“So who was that Benny Davis guy? At least tell me that.”

“His real name is Davis Browne. He’s a private contractor for some powerful people.”

“What did he want?”

“I can’t tell you.”

“Where is he?

“That might be a question for eternity. If he’s lucky, he’s in Mexico.”

“If he’s unlucky?”

“He’s dead. They got him.”

Barney scowled. “What are you going to do when Anne gets home?”

Ezra shook his head sadly. “I’m hoping this will be resolved by then.”

“Go to the sheriff,” Barney insisted. “The cops are already suspicious about that gun and map.”

“I have a feeling those suspicions will evaporate.”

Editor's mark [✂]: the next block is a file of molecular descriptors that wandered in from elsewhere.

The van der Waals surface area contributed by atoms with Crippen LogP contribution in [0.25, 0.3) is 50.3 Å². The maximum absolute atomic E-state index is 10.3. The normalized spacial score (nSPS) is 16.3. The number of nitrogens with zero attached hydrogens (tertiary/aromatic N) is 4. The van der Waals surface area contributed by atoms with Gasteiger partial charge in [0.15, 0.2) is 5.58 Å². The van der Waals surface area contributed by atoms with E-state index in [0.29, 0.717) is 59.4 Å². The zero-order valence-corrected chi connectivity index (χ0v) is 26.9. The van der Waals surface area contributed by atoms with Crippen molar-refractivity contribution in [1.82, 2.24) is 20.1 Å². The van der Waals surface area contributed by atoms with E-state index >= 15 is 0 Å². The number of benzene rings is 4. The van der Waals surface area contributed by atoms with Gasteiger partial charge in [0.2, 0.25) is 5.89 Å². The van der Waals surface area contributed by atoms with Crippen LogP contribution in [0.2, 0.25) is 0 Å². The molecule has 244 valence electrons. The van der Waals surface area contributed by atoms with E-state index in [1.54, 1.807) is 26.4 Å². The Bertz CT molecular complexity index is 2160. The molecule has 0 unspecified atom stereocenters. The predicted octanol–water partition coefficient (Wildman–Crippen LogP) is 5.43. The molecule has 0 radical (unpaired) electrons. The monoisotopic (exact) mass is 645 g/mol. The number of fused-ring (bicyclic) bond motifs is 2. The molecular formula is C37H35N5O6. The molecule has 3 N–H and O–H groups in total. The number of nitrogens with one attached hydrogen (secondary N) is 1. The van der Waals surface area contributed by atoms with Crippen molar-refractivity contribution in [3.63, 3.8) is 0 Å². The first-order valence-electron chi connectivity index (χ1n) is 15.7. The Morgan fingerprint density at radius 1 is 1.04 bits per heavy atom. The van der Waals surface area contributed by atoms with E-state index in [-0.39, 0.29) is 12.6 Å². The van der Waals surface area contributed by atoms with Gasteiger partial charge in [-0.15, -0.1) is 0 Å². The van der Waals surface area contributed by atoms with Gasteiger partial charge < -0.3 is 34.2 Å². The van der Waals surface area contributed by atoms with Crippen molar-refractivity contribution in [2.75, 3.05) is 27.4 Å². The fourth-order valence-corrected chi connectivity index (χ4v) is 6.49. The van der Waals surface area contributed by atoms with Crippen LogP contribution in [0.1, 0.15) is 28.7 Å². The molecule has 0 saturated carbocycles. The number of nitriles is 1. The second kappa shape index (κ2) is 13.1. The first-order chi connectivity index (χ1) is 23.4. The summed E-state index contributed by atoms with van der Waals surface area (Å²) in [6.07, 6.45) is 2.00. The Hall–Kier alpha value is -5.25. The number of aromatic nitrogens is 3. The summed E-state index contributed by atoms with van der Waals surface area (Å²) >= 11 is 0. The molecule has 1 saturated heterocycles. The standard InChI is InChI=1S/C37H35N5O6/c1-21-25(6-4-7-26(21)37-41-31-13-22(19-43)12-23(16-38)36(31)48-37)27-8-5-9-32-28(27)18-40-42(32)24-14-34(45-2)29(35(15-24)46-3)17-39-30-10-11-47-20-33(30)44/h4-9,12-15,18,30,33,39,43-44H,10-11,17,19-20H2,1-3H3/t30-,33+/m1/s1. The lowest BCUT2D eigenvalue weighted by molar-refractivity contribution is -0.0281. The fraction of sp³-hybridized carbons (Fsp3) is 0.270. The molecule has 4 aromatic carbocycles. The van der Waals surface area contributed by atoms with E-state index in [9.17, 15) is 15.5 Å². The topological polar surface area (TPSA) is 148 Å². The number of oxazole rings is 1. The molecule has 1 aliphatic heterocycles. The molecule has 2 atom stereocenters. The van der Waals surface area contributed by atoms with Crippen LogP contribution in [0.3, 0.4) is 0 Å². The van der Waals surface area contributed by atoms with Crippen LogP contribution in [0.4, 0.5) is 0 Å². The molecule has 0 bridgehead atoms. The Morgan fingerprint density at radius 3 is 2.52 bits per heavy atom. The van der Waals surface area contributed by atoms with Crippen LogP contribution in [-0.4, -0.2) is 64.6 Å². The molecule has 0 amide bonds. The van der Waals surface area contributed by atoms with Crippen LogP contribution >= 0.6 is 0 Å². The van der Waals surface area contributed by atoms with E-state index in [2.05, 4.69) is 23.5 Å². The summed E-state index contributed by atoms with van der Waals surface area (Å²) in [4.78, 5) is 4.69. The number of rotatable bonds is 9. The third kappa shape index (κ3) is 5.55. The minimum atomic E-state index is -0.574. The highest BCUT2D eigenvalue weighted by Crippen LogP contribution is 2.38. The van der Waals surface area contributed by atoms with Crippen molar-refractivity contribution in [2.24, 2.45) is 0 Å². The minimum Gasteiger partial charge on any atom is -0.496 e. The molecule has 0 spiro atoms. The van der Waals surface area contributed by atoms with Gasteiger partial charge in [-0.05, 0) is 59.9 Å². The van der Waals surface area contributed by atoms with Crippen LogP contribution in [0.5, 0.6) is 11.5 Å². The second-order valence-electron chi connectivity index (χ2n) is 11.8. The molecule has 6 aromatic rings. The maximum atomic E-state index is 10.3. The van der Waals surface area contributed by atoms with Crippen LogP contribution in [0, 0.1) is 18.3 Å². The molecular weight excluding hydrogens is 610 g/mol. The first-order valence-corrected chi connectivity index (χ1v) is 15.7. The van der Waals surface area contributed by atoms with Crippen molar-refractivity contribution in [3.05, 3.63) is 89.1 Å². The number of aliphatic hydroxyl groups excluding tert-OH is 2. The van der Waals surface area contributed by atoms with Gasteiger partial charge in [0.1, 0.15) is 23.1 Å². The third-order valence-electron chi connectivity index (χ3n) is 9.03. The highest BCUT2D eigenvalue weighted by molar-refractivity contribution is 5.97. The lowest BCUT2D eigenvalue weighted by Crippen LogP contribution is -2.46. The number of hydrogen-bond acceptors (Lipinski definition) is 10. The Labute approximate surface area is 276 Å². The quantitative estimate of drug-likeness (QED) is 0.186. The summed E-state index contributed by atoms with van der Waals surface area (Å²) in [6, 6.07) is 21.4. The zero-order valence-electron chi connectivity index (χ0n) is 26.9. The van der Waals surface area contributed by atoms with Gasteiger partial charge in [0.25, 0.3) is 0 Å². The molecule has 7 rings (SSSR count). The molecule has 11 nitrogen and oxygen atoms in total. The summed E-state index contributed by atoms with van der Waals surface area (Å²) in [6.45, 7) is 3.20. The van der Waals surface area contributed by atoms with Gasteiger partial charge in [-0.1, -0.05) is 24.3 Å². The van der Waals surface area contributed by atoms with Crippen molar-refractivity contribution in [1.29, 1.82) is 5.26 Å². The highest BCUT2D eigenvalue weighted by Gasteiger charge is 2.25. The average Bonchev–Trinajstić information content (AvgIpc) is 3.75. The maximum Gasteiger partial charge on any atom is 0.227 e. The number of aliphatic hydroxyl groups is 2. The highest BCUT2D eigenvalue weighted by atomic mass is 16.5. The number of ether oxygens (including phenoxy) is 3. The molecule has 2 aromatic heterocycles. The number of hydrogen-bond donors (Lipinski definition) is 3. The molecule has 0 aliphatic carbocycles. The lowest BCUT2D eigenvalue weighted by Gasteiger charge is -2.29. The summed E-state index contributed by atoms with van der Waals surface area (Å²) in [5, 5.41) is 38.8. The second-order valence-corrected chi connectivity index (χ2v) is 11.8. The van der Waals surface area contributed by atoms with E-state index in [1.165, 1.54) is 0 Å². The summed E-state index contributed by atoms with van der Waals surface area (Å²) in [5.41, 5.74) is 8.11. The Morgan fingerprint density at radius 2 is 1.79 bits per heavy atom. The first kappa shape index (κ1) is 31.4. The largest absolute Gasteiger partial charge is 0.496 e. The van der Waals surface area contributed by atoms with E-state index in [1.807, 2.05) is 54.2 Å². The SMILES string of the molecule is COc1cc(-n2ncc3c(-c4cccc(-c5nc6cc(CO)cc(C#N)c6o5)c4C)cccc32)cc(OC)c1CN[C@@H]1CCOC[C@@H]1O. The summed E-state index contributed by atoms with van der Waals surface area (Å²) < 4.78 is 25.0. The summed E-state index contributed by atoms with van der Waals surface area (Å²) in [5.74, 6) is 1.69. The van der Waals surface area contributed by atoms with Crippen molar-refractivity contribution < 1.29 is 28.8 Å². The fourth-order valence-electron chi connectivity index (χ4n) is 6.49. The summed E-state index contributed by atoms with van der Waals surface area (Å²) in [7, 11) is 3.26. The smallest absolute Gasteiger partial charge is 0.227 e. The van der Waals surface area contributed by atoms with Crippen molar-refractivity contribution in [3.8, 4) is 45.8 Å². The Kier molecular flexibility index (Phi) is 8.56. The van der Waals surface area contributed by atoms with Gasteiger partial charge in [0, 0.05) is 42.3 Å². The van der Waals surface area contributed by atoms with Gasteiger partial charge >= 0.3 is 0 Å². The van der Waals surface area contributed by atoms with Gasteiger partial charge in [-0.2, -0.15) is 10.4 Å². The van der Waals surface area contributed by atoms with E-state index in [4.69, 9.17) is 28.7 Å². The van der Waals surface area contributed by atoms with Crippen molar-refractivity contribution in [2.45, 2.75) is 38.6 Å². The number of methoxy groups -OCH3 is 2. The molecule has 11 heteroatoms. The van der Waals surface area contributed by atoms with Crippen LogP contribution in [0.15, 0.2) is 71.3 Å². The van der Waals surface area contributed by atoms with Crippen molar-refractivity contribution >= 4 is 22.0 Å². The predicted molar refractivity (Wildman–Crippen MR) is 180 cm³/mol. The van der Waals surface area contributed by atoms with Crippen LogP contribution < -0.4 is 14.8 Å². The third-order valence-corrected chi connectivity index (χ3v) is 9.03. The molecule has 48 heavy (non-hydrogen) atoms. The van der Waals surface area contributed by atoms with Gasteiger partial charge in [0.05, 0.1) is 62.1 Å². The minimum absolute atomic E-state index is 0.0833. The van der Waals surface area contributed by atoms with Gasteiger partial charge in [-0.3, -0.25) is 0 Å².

“You can’t make me walk away from this.”

“Barney, if that car hadn’t crashed and you’d pulled into the yard minutes after that guy—whoever he was—you’re the one who might have caught a bullet.”

“I don’t abandon my friends.”

Ezra sighed and folded his arms across his chest. “Fine,” he said. “Check on me by telephone and drive the highway, but do not pull into the yard.”

Barney didn’t like it, but he nodded his assent.

“And on the phone,” Ezra added. “Don’t talk about anything except cows and weather. We have to sound like normal cowboys.”

Gray Lady took her chair across from her uncle in his study. The old spymaster looked especially tired, and she hated bringing bad news.

He fidgeted, waiting for her to speak, but his nervousness was little more than a tremble.

“Maintenance has been killed in a car accident,” she reported.

Hall coughed. “Near Riley’s ranch?”

“Yes. He was on his way to complete the job.”

“Complete what job?”